The PDS in Kerala was first established when food rationing was introduced in India at the out break of the second world war as a consequence of mass action.The system was then expanded during 1965 when the state was undergoing an acute food crisis. The Nehru Government at the Centre undertook to sully foodgrains-mainly rice and wheat- to the PDS in Kerala. It was agreed that it would not be generally necessary for the state to procure any quota directly from other states.

Ever since the statutory PDS started in the state in the mid-1960s, it had had a near-universal coverage. It played an important role in providing food security and ensuring availability of essential commodities at fair prices in the state. As of April 2003, there are 63.83 lakh cardholders in the state and irrespective of the income status, more than 90 per cent of the population depended on the PDS for their food security. According to the Government, almost all the villages have a ration shop within a two-kilmetre radius. While there was an urban bias in the PDS in most of the states, there was no such bias in Kerala. Nearly two-thirds of the total requirement of rice of the poor was met from the PDS. Also, the poor could purchase their ration in installments depending on their purchasing power.

“What should have been a model for other states in the matter of food security, given the acute inequalities in accessing food in India, is now left to fight for its very survival,” says Dr KP Kannan, Director of the Centre for Development Studies, Thiruvananthapuram. “The PDS in Kerala before the policy changes at the Centre had contributed to improve a wide range of human development indicators that are closely related to access to food and the alleviation of poverty. The change in national policy is really a devastating blow to Kerala.”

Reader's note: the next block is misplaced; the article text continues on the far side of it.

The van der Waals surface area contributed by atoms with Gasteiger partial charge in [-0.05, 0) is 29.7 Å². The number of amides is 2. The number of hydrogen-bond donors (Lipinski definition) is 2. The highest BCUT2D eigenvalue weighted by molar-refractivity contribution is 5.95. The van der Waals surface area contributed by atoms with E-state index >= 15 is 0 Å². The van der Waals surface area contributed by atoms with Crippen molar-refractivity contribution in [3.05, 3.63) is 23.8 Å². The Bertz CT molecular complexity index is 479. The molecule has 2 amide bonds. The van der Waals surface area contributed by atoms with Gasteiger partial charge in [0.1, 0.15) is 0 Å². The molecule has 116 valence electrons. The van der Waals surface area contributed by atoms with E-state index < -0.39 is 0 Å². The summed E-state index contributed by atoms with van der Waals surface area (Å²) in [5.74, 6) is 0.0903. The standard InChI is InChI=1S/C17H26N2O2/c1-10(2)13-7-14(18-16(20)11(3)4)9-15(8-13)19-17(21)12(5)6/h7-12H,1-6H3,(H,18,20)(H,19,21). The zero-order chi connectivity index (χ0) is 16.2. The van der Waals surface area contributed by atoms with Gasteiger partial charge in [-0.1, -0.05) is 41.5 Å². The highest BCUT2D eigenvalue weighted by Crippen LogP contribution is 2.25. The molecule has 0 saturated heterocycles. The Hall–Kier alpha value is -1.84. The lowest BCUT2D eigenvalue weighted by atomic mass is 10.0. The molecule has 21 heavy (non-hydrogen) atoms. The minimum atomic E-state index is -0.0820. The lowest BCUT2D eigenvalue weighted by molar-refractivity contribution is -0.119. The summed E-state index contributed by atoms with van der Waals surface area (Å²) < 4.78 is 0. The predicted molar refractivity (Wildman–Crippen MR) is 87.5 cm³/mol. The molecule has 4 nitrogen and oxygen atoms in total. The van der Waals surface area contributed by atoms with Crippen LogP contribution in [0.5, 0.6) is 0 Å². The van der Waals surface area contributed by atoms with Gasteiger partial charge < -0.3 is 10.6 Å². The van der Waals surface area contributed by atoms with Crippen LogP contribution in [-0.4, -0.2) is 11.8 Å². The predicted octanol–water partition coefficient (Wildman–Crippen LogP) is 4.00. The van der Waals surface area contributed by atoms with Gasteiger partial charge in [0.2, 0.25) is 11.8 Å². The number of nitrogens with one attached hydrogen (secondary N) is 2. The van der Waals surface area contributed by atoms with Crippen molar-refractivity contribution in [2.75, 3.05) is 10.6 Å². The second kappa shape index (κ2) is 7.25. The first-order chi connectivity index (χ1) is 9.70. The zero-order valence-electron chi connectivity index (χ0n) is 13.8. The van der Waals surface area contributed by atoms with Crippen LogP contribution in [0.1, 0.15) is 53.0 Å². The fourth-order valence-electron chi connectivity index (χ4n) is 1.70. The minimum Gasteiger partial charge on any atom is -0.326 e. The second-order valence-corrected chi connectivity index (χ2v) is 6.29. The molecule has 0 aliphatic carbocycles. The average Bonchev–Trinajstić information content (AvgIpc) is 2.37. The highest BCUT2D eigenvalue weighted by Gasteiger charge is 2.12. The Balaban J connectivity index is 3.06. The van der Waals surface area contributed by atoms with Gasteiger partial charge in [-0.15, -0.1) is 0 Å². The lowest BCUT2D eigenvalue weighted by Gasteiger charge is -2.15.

Under the TPDS the Central Covernment supplies subsidised rice only to 25% of the Kerala population (15.35 lakh families) considered living below poverty line (BPL). But the Kerala Government continued with its universal coverage of the PDS and introduced a dual pricing system. Under this, 42 percent of the cardholders have been identified as BPL and are supplied subsidized rice, thus causing an additional burden of Rs 113 crores on the state exchequer a year. The population was divided into BPL and APL under the TPDS and prices of foodgrains and other essential commodities were increased unilaterally by the Centre. This forced a substantial section of the APL people to drop out of the PDS. “The APL category now includes even agricultural labourers and farmers. Since the prices for foodgrains for APL are almost the same as those in the market, they naturally go to the open market where better quality foodgrains are available,” points out M V Basheer, General secretary, AKRRDA.